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Monday, 6 October 2014

The Legend of Ne Hwas, the Mermaid

Hi dear friends and followers, welcome to my blog.
Today we share a legend from the Passamaquoddy People of the southeastern portion of the State of Maine. They occupied the area of present-day Bar Harbor to Eastport. There is an interesting commentary by the contributor that follows this brief legend.
The Legend of Ne Hwas, the Mermaid


A long time ago there was an Indian, with his wife and two daughters. They lived by a great lake, or the sea, and the mother told the girls never to go into the water there. If they did, something bad would happen to them.

The girls, however, deceived her repeatedly. When swimming is prohibited, it becomes delightful.

The shore of this place goes way out or slopes to an island. One day the girls left their clothing on the beach and swam out to the island. Their parents noticed that they were gone and set out to look for them.

Their father found them swimming and he called out to them. They were a distance out and began to swim in. They got as far as the sand bottom but could go no further. Their father asked them why they could not come any closer. They cried that they had gotten so heavy that it was impossible. They were all slimy; they grew to be snakes from below the waist. After sinking a few times in this strange slime they became very handsome, with long, black hair and large, bright black eyes, with silver bands on their neck and arms.


When their father went to get their clothes, they began to sing in the most exquisite tones:

Leave them there!

Do not touch them!

Leave them there!

Hearing this, their mother began to weep, but the girls kept on:

It is all our own fault.

But do not blame us;

It will be none the worse for you.

When you go in your canoe,

Then you need not paddle;

We shall carry it along!


And so it was. When the parents went in the canoe, the girls carried it safely on everywhere.

One day some Indians saw the girls' clothing on the beach and so looked for the wearers. They found them in the water and pursued them, and tried to capture them, but they were so slimy that it was impossible to take them, until one, catching a hold of one of the mermaids by her long, black hair, cut it off.


Then the girl began to rock the canoe, and threatened to upset it unless her hair was given to her again. The fellow who had played the trick at first refused, but as the mermaids, or snake-maids, promised, they should all be drowned unless this was done. The locks were restored to their owner.

The next day they were heard singing and were seen, and on she who had lost her hair, it was back and as long as ever.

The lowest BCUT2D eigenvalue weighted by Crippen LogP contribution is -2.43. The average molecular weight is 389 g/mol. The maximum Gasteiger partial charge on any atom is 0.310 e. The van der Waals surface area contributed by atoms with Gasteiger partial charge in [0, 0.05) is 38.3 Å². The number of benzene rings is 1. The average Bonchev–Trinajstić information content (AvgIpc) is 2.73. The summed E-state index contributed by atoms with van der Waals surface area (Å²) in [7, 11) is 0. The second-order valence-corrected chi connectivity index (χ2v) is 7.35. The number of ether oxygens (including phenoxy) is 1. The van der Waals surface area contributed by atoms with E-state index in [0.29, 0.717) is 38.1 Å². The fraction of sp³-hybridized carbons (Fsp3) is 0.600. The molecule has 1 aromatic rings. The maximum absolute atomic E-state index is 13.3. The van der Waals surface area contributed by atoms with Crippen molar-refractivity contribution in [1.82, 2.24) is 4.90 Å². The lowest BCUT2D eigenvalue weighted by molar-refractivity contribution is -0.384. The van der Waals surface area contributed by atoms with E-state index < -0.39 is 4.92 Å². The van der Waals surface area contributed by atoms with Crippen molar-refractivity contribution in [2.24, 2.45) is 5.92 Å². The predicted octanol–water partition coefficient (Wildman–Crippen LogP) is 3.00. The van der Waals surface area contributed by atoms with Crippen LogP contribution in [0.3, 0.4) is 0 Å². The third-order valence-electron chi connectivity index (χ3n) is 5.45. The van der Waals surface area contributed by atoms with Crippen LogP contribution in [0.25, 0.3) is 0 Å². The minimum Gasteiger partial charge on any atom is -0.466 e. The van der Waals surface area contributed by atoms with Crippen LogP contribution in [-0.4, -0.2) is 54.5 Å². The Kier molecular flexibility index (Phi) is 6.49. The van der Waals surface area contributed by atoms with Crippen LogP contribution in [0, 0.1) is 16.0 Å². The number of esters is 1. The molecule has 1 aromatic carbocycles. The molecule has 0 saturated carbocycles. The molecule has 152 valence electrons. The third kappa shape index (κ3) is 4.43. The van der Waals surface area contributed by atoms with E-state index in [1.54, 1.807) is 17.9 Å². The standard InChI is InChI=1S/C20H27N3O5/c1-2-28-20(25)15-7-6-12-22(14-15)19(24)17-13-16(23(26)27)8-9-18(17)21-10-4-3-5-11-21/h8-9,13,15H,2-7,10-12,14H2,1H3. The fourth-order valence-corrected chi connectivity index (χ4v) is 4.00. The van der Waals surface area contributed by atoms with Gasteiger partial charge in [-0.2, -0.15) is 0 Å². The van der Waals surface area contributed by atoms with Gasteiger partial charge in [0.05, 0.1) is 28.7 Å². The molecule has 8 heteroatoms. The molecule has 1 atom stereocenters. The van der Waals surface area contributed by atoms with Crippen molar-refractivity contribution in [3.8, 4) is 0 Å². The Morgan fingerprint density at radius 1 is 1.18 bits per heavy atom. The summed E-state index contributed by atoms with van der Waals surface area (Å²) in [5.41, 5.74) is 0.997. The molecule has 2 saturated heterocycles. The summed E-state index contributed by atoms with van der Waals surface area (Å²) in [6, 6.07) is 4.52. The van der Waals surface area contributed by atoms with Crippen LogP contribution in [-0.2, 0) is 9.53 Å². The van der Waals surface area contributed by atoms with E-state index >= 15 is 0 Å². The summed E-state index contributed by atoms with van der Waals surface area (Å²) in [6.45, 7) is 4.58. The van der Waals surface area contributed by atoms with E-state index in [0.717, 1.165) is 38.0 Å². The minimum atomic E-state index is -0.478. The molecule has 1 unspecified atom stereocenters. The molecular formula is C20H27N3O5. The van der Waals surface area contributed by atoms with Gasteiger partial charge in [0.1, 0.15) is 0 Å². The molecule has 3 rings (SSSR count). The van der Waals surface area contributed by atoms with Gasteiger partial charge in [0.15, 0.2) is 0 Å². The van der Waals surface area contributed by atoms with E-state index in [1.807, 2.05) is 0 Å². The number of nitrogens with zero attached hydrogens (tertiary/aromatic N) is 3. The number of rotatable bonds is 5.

We may easily detect the hand of Lox, the eMischief Maker, in this last incident. It was the same trick which Loki played on Sif, the wife of Odin.


That both Lox and Loki were compelled to replace the hair and make it grow again – the one on the snake-maid and the other on the goddess - we have to deal with myths which have passed into romances or tales, that which was originally one character becomes many, just as the king who has but one name and one appearance at court assumes a score when he descends to a disguise of low degree and goes among the people.

But when, in addition to characteristic traits, we have even a single anecdote or attribute in common, the identification is very far advanced. When not one, but many, of these coincidences occur, we are, in all probability, at the truth.

Thus we find in the mythology of the Passamaquoddy, as in the Old Norse Edda, the main evil being indulging in mere wanton, comic mischief, to an extent not to be found in the devil of any other race whatever.

Here, in a mythical tale, the same mischief maker steals a snake-girl's hair, and is compelled to replace it. In the Edda, the corresponding mischief maker steals the hair of a goddess and is forced to make restitution. Yet this is but one of many such resemblances in these tales.

It will be observed that in both cases the hair of the loser is made to grow again. But while the incident in the Edda has a meaning, as appears from its context, it has none in the Passamaquoddy tale.

All we can conclude from this is that the Passamaquoddy tale is subsequent to the Norse, or maybe taken from it. The incidents of tales are often remembered when the plot is lost. It is certainly very remarkable that, wherever the mischief maker occurs in these Passamaquoddy tales, he in every narrative does something in common with his Norse prototype.

How this happened is not certain but is has been suspected with some degree of certainty that the Norsemen visited North America long before Columbus.

Thank you for visiting my blog. I do hope you enjoyed the story. Please feel free to share your thought, ideas, and questions with us, they are most much welcome here

ڰۣ❤In Loving Light from the Fairy Ladyڰۣ

L


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